H.R.1874 - Pro-Growth Budgeting Act of 2014113th Congress (2013-2014)
|Sponsor:||Rep. Price, Tom [R-GA-6] (Introduced 05/08/2013)|
|Committees:||House - Budget; Rules | Senate - Budget|
|Committee Reports:||H. Rept. 113-161|
|Latest Action:||04/07/2014 Received in the Senate and Read twice and referred to the Committee on the Budget. (All Actions)|
|Roll Call Votes:||There have been 6 roll call votes|
This bill has the status Passed House
Here are the steps for Status of Legislation:
- Passed House
Summary: H.R.1874 — 113th Congress (2013-2014)All Information (Except Text)
Passed House amended (04/04/2014)
Pro-Growth Budgeting Act of 2014 - Amends the Congressional Budget Act of 1974 (CBA) to require the Congressional Budget Office (CBO) to prepare for each major bill or resolution reported by any congressional committee (except the congressional appropriations committees), as a supplement to CBO cost estimates, a macroeconomic impact analysis of the budgetary effects of such legislation for the 10-fiscal year period beginning with the first fiscal year for which such estimate was prepared and each of the next three 10-fiscal year periods.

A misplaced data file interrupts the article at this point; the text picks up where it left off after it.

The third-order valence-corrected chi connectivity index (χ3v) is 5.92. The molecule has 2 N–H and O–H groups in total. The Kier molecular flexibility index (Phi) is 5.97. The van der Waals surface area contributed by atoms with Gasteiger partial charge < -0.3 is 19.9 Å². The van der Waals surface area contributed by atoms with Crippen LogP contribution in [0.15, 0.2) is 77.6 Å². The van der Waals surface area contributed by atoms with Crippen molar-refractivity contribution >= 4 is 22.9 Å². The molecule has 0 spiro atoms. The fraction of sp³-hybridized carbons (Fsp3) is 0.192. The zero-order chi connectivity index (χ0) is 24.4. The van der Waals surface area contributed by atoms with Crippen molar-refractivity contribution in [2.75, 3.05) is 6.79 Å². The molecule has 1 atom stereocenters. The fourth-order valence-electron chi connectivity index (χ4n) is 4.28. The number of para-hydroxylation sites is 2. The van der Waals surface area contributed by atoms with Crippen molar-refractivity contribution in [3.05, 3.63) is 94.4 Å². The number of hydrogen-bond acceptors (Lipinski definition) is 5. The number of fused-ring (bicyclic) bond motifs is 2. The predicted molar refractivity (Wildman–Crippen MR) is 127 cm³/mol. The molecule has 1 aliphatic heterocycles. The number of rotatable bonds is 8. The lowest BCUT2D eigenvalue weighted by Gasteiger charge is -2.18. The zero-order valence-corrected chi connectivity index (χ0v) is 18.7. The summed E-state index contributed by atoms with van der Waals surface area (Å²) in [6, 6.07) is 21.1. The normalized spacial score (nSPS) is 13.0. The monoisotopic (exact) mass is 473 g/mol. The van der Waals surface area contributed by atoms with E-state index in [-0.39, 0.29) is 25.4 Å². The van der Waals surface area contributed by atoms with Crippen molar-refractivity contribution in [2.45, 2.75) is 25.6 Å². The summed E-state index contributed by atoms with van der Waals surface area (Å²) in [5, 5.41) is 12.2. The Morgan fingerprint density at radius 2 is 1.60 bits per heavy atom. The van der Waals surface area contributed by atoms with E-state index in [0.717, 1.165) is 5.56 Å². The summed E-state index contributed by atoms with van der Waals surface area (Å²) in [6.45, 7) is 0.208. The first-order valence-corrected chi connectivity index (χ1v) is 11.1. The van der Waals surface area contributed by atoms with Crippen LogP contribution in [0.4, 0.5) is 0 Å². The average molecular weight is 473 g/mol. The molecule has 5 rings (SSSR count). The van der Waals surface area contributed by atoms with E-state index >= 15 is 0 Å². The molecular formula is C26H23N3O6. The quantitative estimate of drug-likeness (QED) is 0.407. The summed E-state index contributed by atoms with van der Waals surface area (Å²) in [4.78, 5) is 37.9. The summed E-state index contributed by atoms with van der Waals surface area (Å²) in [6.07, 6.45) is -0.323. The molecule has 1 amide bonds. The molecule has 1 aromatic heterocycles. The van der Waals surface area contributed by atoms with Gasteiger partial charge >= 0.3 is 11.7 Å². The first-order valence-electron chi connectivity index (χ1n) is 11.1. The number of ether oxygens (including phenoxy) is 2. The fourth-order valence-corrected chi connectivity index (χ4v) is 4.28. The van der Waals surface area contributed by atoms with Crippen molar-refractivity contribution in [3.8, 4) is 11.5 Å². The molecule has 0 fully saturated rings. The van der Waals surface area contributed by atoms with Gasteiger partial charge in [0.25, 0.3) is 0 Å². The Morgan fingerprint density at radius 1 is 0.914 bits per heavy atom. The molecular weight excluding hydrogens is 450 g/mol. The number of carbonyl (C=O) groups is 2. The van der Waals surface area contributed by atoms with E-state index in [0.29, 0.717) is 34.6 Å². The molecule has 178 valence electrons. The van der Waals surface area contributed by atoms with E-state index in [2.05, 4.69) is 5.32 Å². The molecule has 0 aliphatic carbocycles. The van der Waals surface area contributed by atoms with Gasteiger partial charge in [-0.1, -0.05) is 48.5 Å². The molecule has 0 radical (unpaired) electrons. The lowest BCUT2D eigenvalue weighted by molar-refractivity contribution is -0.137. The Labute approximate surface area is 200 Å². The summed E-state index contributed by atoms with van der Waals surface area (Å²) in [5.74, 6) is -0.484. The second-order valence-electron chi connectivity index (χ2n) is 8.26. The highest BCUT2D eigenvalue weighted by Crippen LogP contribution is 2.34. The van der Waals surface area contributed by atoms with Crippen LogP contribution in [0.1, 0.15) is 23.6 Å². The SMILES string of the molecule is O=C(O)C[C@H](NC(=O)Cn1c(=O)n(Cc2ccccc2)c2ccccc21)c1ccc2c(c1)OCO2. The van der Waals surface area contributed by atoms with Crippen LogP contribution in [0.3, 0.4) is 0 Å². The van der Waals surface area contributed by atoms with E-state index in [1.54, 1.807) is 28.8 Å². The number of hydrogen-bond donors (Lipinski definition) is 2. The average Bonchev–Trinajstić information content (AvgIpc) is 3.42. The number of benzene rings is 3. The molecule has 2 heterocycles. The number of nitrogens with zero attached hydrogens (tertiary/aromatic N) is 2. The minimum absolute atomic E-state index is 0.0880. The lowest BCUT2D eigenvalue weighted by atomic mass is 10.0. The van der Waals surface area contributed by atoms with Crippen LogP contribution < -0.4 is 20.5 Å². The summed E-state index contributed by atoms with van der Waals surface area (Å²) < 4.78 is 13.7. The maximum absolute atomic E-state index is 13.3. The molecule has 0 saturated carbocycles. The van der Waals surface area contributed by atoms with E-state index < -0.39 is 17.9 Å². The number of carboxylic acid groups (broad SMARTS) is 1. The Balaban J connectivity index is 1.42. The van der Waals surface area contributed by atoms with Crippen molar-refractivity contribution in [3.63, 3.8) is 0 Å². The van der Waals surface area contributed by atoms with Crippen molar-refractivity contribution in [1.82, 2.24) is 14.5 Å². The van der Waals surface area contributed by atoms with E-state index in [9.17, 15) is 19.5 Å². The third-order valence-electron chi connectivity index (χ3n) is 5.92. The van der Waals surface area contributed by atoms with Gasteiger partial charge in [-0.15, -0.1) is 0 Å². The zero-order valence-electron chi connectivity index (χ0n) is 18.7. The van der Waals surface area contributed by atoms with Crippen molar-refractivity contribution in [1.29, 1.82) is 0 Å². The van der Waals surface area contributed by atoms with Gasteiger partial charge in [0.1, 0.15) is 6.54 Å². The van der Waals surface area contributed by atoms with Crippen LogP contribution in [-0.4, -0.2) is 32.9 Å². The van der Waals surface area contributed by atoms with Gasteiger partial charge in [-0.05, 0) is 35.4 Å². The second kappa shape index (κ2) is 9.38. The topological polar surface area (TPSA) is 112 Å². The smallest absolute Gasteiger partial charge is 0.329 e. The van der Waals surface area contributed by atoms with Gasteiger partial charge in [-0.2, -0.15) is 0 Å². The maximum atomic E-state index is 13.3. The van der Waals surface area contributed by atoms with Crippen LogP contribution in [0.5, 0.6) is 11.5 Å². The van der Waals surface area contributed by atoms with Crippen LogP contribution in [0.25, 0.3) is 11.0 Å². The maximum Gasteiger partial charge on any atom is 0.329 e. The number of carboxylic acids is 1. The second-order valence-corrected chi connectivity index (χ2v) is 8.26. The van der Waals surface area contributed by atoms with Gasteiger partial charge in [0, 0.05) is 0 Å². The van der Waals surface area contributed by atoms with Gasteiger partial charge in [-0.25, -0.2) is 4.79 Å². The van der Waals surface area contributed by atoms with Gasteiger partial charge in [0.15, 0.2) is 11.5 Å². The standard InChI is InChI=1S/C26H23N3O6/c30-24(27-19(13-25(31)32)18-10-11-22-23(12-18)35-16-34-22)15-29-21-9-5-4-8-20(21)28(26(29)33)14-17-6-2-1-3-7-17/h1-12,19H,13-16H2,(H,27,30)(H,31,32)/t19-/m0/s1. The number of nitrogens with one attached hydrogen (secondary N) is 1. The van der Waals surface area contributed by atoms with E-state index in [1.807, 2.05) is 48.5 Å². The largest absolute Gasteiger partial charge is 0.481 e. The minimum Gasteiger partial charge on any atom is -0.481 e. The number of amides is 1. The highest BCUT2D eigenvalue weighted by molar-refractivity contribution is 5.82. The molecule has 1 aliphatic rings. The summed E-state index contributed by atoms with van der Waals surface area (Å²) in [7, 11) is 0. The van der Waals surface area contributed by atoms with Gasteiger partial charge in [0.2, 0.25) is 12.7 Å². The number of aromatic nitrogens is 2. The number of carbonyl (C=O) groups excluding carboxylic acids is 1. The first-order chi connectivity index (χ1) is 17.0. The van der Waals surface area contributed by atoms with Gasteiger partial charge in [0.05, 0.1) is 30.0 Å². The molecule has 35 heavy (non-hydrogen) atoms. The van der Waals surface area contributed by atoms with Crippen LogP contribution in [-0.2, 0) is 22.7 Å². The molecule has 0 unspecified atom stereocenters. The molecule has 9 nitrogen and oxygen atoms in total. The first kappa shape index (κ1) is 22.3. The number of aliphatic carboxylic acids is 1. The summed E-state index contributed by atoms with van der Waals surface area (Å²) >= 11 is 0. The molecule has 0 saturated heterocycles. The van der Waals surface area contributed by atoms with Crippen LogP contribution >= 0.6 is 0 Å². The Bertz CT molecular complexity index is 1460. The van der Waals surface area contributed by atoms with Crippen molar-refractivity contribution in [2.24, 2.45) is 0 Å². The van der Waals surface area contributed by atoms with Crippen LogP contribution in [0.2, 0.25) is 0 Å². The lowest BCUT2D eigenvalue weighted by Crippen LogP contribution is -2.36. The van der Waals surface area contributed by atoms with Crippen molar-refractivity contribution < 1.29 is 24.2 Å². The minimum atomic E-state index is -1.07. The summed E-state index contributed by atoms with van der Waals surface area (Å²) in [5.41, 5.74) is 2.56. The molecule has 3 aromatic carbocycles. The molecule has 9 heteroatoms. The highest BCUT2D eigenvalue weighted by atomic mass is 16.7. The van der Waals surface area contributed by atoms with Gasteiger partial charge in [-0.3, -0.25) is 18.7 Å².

Defines "major bill or resolution" as any bill or resolution whose budgetary effects, for any fiscal year in the period for which a CBO cost estimate is prepared, is estimated to be greater than .25% of the current projected U.S. gross domestic product (GDP) for that fiscal year.
Requires the analysis to describe: (1) the potential economic impact of the bill or resolution on major economic variables, including real GDP, business investment, the capital stock, employment, interest rates, and labor supply; and (2) the potential fiscal effects of the measure, including any estimates of revenue increases or decreases resulting from changes in GDP.
Requires the analysis (or a technical appendix to it) to specify the economic and econometric models used, sources of data, relevant data transformations, as well as any explanation necessary to make the models comprehensible to academic and public policy analysts.
Requires the CBO, five fiscal years after the enactment of any major bill or joint resolution for which it prepared a macroeconomic impact analysis, to report to the congressional budget committees on the accuracy of the original analysis.